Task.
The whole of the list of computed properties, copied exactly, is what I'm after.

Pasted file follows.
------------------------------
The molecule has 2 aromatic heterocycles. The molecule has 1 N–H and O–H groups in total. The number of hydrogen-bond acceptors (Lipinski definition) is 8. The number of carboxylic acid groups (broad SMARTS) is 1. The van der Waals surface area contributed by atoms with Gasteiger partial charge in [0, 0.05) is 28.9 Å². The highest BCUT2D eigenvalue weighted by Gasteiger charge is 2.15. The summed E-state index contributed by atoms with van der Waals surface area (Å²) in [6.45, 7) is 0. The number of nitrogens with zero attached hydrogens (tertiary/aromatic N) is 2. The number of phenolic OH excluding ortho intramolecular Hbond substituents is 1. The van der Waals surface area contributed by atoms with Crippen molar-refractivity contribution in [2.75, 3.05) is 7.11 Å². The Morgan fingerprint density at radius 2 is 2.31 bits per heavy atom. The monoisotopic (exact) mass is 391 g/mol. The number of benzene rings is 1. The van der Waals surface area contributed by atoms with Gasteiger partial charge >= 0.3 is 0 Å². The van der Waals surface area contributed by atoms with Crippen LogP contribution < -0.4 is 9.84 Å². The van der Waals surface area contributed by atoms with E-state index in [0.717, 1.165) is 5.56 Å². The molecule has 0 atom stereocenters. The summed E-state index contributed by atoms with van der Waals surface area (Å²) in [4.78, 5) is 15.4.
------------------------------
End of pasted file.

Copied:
The molecule has 2 aromatic heterocycles. The molecule has 1 N–H and O–H groups in total. The number of hydrogen-bond acceptors (Lipinski definition) is 8. The number of carboxylic acid groups (broad SMARTS) is 1. The van der Waals surface area contributed by atoms with Gasteiger partial charge in [0, 0.05) is 28.9 Å². The highest BCUT2D eigenvalue weighted by Gasteiger charge is 2.15. The summed E-state index contributed by atoms with van der Waals surface area (Å²) in [6.45, 7) is 0. The number of nitrogens with zero attached hydrogens (tertiary/aromatic N) is 2. The number of phenolic OH excluding ortho intramolecular Hbond substituents is 1. The van der Waals surface area contributed by atoms with Crippen molar-refractivity contribution in [2.75, 3.05) is 7.11 Å². The Morgan fingerprint density at radius 2 is 2.31 bits per heavy atom. The monoisotopic (exact) mass is 391 g/mol. The number of benzene rings is 1. The van der Waals surface area contributed by atoms with Gasteiger partial charge >= 0.3 is 0 Å². The van der Waals surface area contributed by atoms with Crippen LogP contribution < -0.4 is 9.84 Å². The van der Waals surface area contributed by atoms with E-state index in [0.717, 1.165) is 5.56 Å². The molecule has 0 atom stereocenters. The summed E-state index contributed by atoms with van der Waals surface area (Å²) in [4.78, 5) is 15.4.